Volunteering for international aid can be an incredibly rewarding and enriching experience, however it is important to recognise that international aid and development work is not without its risks. Workers and volunteers are often in vulnerable environments and landscapes where local health support and resources are limited. The temptation to put others first and work long hours (particularly during a disaster) is very easy to do, however it is crucial that you maintain good health and wellbeing including a good work life balance when working and volunteering abroad.

Staff and volunteers should also uphold good health and safety practices at all times to help avoid preventable problems should they occur. Good health and safety helps to minimise the impact to personal, relief and project efforts. The following are important health and safety checks to minimise risk associated with humanitarian aid work.

Pre-departure

  • Review the Health, safety and security indicators outlined in Principle Seven of the People in Aid Code of Good Practice, www.peopleinaid.org.
  • Research your destination prior to departure. For country specific health and safety advice and to register your overseas plans online visit www.smartraveller.gov.au.
  • Are you emotionally ready for your deployment? Learn a range of stress and trauma management strategies. For more information regarding psychological issues relating to humanitarian aid work visit www.antaresfoundation.org
  • Ensure you have complied with your employers travel policy and administrative requirements.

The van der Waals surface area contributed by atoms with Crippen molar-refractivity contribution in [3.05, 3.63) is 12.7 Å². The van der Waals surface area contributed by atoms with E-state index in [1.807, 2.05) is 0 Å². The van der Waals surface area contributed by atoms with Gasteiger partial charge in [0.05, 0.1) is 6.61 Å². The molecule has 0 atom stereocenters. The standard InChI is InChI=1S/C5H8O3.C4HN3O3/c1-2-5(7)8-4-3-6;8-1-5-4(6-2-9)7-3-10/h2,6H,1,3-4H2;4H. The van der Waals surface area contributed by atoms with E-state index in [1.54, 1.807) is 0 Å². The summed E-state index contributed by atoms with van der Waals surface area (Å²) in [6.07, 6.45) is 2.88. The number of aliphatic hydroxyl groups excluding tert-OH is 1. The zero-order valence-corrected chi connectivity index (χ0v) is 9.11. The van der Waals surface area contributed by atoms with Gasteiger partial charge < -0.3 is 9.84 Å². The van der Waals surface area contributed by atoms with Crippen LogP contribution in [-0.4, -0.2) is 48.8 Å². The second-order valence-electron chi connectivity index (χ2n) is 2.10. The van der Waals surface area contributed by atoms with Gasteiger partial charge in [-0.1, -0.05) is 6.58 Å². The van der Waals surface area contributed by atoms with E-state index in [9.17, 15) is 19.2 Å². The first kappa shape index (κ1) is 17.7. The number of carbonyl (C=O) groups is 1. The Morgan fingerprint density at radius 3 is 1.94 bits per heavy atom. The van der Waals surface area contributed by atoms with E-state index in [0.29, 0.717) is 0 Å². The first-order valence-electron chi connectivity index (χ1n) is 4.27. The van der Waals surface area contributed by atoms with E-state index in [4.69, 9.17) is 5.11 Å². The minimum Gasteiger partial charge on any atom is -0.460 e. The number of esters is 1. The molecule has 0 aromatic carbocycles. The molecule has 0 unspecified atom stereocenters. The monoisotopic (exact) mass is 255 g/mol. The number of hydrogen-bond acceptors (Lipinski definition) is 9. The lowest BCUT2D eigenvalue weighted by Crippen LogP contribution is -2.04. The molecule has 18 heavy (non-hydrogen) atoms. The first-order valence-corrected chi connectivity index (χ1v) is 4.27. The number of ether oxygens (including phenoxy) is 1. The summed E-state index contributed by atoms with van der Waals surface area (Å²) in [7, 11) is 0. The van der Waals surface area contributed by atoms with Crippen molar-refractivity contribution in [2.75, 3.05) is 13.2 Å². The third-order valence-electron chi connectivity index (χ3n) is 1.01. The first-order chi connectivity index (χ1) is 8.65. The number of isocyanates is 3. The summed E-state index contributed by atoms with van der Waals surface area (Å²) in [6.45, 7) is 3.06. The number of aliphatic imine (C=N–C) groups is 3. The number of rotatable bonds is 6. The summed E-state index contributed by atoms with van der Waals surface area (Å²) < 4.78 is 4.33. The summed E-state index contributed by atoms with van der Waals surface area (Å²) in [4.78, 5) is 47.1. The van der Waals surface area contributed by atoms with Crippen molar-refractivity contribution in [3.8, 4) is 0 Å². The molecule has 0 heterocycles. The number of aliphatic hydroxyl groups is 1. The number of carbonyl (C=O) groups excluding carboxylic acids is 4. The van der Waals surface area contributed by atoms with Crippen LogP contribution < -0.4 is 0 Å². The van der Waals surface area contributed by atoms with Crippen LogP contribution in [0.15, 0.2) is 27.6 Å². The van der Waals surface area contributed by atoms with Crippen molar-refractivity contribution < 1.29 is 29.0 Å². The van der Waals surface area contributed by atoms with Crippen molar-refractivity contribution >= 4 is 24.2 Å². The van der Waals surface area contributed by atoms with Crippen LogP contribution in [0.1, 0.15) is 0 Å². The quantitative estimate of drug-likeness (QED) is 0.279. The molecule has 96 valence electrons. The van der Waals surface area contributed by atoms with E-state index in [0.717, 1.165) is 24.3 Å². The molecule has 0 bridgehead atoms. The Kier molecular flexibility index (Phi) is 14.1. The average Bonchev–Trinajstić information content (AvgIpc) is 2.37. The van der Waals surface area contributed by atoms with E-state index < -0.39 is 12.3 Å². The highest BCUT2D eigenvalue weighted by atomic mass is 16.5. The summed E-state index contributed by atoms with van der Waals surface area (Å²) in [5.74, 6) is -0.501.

• Make sure your travel plans & contact details are known to your organisation & next of kin prior to departure.
  • Seek a travel health consultation with Travel Doctor-TMVC prior to departure as per company procedures. Contact 1300 658 844 to book your appointment.
  • Ensure your vaccines are up to date prior to departure. Ideally commence vaccinations 4-6 weeks prior to departure. But remember it is never too late to vaccinate. You can visit www.traveldoctor.com.au to see what you may require.
  • Make sure you have adequate supplies of your regular prescription medication and always carry your Travel Doctor-TMVC Travel Medicine Kit.
  • Ensure you receive health, safety and security briefing before departure. Be familiar with contingency plans and evacuations procedures before arriving.
  • Ensure you have travel insurance and that you are familiar with the medical support and emergency contact details.
  • Check the local health care facilitates. Your destination will most likely have limited health care facilities, ensure you check where your closest medical facilities are prior to departure.
  • Make sure your passport is valid at least six month past your expected return date and ensure any relevant visas have been obtained. Carry additional copies of your passport photo page in case you need a replacement while overseas.

Post deployment

  • Ensure you receive a debriefing or exit interview with your employer at the end of your deployment. Health checks, personal counselling and careers advice should be made available to you.
  • International aid work is stressful. Request EAP support from HR or your manager should you experience any difficulties. The transition back home can be just as difficult as your time abroad. Allow time to adjust.
  • If you are sick or injured while overseas, you may need an appointment with Travel Doctor-TMVC upon return. Remember that some infections such as malaria can appear several months after exposure!